They are not sensible that many considerable Persons in the Sn States are high in an aristocratical Scheme—and endeavour to direct every public measure in that Course

They do not reflect that the Cincinnati are a Body of Men to whom we are much indebted—from whom we withhold unrighteously their dues—and from whom, tho’ now silent, being wearied with vain solicitations, ever should have much to fear—should a new model of Government be proposed—that would not only promise them more Justice, but flatter their Ambition with the prospect of an establishment— Beside these—there are many, among us, and of us, who have ever been unfriendly to our new Government—and who represent and misrepresent as best serves their diabolical purposes—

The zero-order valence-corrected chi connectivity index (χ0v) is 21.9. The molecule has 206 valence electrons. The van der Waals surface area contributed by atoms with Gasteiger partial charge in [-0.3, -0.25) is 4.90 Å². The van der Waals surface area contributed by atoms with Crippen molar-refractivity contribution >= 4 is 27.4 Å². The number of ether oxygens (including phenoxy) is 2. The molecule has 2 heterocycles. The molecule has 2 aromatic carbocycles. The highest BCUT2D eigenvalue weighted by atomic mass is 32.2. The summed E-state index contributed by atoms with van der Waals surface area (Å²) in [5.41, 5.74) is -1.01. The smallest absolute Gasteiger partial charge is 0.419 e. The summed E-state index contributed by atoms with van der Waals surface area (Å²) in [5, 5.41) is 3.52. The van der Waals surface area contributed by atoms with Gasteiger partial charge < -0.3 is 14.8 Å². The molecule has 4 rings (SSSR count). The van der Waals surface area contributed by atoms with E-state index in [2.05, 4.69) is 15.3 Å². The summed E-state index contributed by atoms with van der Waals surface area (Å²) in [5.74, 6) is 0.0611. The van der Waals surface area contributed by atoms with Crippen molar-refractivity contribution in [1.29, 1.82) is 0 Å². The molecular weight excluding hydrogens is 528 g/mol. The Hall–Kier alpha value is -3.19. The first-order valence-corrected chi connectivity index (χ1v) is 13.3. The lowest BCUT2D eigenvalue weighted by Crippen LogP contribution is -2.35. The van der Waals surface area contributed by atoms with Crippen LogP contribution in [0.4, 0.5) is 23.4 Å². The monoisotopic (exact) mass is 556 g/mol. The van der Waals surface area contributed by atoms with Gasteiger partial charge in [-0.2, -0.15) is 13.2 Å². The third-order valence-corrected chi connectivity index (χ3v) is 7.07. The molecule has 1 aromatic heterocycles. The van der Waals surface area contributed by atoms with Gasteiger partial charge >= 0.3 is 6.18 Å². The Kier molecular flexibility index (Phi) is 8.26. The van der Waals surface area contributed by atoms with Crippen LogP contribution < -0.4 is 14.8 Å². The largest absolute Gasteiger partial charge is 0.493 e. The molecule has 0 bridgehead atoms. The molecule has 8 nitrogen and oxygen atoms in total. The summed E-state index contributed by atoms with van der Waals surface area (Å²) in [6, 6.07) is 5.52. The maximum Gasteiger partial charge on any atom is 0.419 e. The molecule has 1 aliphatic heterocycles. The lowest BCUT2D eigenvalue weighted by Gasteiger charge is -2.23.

These things which are truths, aided by the observation of the fondness of people in certain districts to declare themselves independent States, there being two beside Vermont—Vizt—the State of Franklin in N Carolina—of Kentucky in Pennsylvania—and the Province of Main apparently not far from declaring themselves so— ought, in all reason, to awaken the Minds of the great Body of the People—who would, if properly agitated, do those things to effect and compleat their political Security and Happiness, which would again astonish Europe— If they do not attend to their true Situation, nothing short of another miracle can save the Nation—